Friday, February 10, 2017

"Extra-Sensory Detection"

HERE WE HAVE something of a rara avis, a locked room murder rendered in science fictional terms. Given that it is SFF, is it possible for it to play fair with the reader? 
Decide for yourself.

"The Undetected."
By George O. Smith (1911-81).
First appearance: Galaxy, December 1959.
Several reprintings (HERE).
Novelette (30 pages).
Online at Archive.org (HERE) (text faded), Project Gutenberg (HERE), and Socialpolitan (HERE).
"Nothing can possibly be more baffling than a crime in a sealed room . . . but what if the investigator happens to have an open mind?"
Captain Howard Schnell of Special Detail has been called in to investigate the murder-robbery of "an eccentric old sourpuss who hated to do business with bankers":
I took a quick look around the apartment, even though I already knew what I had to know. Gordon Andrews had been slain in his sleep by the quick thrust of some rapierlike instrument. There was no sign of any struggle. The wall safe stood with its door open and its contents missing. Every door and window was closed, locked, burglar-bugged, and non-openable from the inside; the front door had been forced by the police. Furthermore, it had been raining in wind-whipped torrents for hours, yet there was no trace of moisture on any of the floors.
Of course no one had heard a sound, and naturally there were no fingerprints.
Police Chief Weston spied me and snapped, "What do you make of it, Schnell?"
I shrugged and said, "Completely sealed room."
Call it a hunch, or call it something else, but Schnell knows this crime wasn't committed by just any ordinary thief:
With about ninety-eight per cent of the general public still not quite willing to accept rockets, missiles and space travel, I had a fat chance of convincing anybody that a telepath had kept guard over the slumbering mind of Gordon Andrews, while a perceptive solved the combination to the wall safe, so that a kinematic could twirl the dial; that the imminent awakening of Gordon Andrews had indeed been an imminent physical threat to a delicate extra-sensory under-taking, and that therefore he had been silenced by the kinematic, with a weapon located by the perceptive, after warning from the telepath; after which the crime had continued, with the loot being floated by a levitator along a freeway explor-ed by the perceptive and scouted by the telepath and cleared of barriers by the kinematic who opened and debugged them as he went along—and that the real topper for this whopper was that this operation was not the integrated effort of a clever gang of extra-sensory specialists, but rather the single-handed accom-plishment of one highly talented Psi-man!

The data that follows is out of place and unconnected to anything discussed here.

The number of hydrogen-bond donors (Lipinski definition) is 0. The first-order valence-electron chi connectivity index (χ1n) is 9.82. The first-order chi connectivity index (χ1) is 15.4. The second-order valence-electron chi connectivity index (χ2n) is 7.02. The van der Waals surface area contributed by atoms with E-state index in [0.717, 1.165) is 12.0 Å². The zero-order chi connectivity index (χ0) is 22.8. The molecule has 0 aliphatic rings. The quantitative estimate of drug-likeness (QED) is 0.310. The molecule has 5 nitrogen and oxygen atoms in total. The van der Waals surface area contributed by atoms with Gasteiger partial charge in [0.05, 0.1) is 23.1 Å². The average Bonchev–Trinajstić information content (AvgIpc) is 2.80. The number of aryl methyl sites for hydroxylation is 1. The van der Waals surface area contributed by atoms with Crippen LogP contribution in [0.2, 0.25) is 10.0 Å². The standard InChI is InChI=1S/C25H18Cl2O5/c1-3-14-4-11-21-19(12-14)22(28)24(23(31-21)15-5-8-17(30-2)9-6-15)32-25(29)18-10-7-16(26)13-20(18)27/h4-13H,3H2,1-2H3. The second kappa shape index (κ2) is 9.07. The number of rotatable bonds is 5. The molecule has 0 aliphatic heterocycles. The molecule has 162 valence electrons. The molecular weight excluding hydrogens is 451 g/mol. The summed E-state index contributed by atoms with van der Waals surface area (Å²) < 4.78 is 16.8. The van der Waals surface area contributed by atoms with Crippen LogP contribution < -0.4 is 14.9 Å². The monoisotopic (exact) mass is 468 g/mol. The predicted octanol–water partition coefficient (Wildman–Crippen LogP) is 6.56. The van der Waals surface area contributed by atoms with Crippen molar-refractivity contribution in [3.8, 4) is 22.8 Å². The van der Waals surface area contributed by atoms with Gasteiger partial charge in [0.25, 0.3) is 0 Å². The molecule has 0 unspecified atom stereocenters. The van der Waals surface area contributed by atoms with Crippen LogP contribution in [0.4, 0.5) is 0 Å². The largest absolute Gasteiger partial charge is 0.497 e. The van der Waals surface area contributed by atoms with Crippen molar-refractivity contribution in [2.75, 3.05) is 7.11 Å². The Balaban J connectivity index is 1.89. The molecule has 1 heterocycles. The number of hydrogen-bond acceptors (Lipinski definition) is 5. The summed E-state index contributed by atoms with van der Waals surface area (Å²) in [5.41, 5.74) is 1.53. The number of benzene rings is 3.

A Psi-man ruthless enough to kill before he would permit his victim to watch the turning dial, the floating loot, the opening portal, simply because there stood a probability that one of the two billion persons on Earth might suspect the phenomena as parapsychical activity, instead of the hallucinatory ravings of a rich old eccentric who hated the incumbent political party!
And so begins a dangerous cat-and-mouse contest between Schnell and the Psi-man, someone armed with formidable psychokinetic powers and a willingness to kill again 
if anybody gets too close to the truth . . .

Comment: Some well-known writers of the Golden Age of Detection—Ellery Queen, Erle Stanley Gardner, Rex Stout, and John Dickson Carr—get a mention in the context of an interesting little discussion about what constitutes "the perfect crime" that crops up 
midway through the story.
Resources:
- George O. Smith belonged to the next generation of SFF authors following Hugo Gerns-back; see Wikipedia (HERE), the SFE (HERE), and the ISFDb (HERE) for just about all that's known about him.
- If you're interested in psionics, we can't think of a better introduction to it than the Atomic Rockets website (HERE).

The bottom line: "In science fiction, telepaths often communicate across language barriers, since thoughts are considered to be universal. However, this might not be true. Emotions and feelings may well be nonverbal and universal, so that one could telepathically send them to anyone, but rational thinking is so closely tied to language that it is very unlikely that complex thoughts could be sent across language barriers. Words will still be sent telepath-ically in their original language."
Michio Kaku

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